Employers are required by Maine state law to make comprehensive efforts to ensure workplaces where employees are safe from sexual harassment. The law requires employers to place visible notices stating the illegality of such acts, and educate employees on all aspects that qualify as sexual harassment in the workplace. Employers are also required to create processes to handle complaints on priority and with transparency. At the same time, it mandates comprehensive education and training on preventing such instances to all workers, including temps.
The state’s Fair Employment Practices Act comprehensively addresses the necessity of mandatory prevention training for all workers, including temp workers. The state requires all employers to conduct a comprehensive training and education session within one year of hiring a new worker. The law also encourages stakeholders like labor unions, relevant state agencies, and employers to work together on developing appropriate training programs.
New York state workplace harassment laws require employers to offer interactive and comprehensive training on sexual harassment prevention annually since 2019. The guidelines go on to define the specifics of the training program and what they should cover in detail. Temp workers also qualify for mandatory training. The state has enacted a structured program for strengthened protection and prevention.
States That Recommend But Don’t Mandate Training
The states we discussed in the previous sections are ones with legislation that specifically make workplace harassment prevention mandatory for all employees including temps. In these states, employers need to make arrangements to offer training sessions to remain compliant with state employment laws. However, certain state laws such as Ohio’s workplace harassment laws don’t make prevention training in the workplace a mandatory compliance factor for employers in the private sector.
Of course, by no means does that mean sexual or other forms of harassment are any less illegal in these states. They still strongly encourage employers to offer prevention training to all employers but haven’t yet formally legislated to make it compulsory in the workplace. State law recommends employers to educate and train employees concerning sexual harassment in the workplace, but don’t actively make it mandatory in:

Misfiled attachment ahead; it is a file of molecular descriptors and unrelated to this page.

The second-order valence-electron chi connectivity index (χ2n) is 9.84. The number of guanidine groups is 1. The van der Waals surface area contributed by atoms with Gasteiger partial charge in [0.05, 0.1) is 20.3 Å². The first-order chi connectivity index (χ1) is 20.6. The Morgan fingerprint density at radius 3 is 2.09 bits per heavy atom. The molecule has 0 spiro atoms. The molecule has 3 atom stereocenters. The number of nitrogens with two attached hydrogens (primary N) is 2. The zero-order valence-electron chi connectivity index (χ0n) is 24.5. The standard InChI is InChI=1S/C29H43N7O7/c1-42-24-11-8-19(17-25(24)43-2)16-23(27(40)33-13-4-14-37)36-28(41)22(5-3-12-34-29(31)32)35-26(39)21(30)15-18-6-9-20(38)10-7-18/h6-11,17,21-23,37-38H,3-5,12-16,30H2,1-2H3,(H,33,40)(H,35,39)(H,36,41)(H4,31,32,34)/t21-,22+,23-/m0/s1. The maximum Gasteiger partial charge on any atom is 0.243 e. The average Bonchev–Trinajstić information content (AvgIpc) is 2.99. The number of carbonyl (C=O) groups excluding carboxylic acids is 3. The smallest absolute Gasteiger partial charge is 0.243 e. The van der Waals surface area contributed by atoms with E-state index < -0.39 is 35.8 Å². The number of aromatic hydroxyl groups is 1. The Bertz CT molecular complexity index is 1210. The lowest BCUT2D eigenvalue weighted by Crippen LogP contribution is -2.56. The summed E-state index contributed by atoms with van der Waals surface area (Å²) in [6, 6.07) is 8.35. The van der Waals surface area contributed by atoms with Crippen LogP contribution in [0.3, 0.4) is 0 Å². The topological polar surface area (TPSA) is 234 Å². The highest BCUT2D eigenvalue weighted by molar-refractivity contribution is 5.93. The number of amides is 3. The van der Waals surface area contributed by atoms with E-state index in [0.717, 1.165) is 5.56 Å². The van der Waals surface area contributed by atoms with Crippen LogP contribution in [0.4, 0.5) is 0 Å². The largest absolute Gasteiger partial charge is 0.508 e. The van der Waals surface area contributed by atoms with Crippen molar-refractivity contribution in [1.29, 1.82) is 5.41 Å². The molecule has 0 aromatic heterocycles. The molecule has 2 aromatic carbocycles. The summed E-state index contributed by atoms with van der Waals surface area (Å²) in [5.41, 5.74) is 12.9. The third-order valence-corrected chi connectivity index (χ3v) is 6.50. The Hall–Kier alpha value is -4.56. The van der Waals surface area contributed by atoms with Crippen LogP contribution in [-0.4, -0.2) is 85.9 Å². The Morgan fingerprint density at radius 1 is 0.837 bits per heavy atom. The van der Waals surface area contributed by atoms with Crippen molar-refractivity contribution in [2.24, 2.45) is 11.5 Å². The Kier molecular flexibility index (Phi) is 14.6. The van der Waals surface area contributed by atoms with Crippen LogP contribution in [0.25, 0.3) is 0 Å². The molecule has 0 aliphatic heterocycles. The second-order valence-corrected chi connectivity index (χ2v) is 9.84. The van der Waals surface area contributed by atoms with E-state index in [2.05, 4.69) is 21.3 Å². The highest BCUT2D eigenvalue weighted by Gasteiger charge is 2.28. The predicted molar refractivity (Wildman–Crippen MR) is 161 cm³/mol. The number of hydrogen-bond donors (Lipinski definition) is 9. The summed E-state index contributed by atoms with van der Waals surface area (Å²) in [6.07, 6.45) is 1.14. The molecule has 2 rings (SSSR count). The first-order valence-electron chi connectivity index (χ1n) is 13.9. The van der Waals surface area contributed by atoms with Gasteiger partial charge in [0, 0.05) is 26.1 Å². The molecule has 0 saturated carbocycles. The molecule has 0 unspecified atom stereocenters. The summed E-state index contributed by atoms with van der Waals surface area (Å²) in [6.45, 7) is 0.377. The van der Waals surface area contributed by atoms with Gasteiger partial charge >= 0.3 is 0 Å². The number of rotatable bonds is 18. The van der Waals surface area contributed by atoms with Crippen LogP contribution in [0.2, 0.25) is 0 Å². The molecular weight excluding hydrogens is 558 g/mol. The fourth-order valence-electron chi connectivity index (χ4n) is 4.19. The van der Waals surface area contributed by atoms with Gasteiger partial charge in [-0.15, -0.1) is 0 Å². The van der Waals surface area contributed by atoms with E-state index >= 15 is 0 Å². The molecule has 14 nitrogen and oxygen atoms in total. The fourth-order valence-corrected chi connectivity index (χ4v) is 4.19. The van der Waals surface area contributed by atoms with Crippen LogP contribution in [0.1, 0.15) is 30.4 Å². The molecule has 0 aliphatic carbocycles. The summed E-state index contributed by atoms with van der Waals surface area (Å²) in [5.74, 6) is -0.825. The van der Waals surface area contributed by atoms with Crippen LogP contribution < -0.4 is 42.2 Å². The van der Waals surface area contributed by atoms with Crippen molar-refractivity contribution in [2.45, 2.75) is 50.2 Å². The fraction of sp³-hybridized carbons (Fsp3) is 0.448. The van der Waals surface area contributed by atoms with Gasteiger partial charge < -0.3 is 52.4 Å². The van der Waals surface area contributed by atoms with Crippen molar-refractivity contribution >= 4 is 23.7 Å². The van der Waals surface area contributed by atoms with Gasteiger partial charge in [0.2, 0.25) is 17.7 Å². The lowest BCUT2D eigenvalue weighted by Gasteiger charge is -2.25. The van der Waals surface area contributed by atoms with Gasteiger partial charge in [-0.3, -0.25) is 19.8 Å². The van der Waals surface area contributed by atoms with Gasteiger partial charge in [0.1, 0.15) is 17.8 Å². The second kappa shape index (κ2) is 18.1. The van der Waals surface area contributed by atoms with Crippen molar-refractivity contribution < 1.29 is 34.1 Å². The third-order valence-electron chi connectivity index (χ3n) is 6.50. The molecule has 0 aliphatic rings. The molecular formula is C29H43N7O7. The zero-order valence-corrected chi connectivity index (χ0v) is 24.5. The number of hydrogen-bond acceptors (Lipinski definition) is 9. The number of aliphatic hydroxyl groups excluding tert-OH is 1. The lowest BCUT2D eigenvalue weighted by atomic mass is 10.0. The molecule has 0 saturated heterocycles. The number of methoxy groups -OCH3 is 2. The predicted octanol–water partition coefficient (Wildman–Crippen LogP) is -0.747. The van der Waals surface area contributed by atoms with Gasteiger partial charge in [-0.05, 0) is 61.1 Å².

- Rhode Island
- South Dakota
States That Make Prevention Training Mandatory For Only State Workers
Several states have legislation in place that deals with mandatory prevention training but it applies only to state employees. Employers are not strictly required by law to have training programs and processes in place. However, depending on the state, the mandatory training for state employees also includes interns and temp executives working for the state. These states include the following:
Workplace harassment in Texas is a serious and punishable offense. The state Labor Code is a comprehensive piece of legislature that deals with employee rights, including things such as workplace discrimination, harassment, and working conditions. However, as of the time of this article, the state currently makes harassment prevention training mandatory only for state agencies.
Like Texas, Utah makes prevention training mandatory for all state employees. However, also like Texas, it does not yet require private-sector employers to comply with these training sessions. That does not mean in any way that the state tolerates or encourages workplace harassment. It is illegal and will still result in serious legal consequences, even if the law does not specifically make training mandatory.
The State of Virginia enacted new laws relating to sexual harassment in the workplace that came into effect in January 2019. The state Human Rights Division offers extensive information on preventive training and education. Sexual harassment is a serious violation of the human rights of any employee in the state of Virginia. However, as of now, state law only makes training mandatory for employees of state agencies.
All employees of the State of Washington and its agencies are required to take mandatory sexual harassment training as a part of laws addressing workplace harassment in Washington state. The state does not formally require private-sector employers to comply with the Executive Order governing this. However, while still at the employer’s discretion, the state’s Human Rights Commission offers details on preventive training as best practices.
West Virginia has one of the strongest and most comprehensive state policies aimed at preventing sexual harassment in state agencies. Part of this policy is making prevention training mandatory for all people employed by the state or its agencies. However, the state does not make the same compulsory for private employers.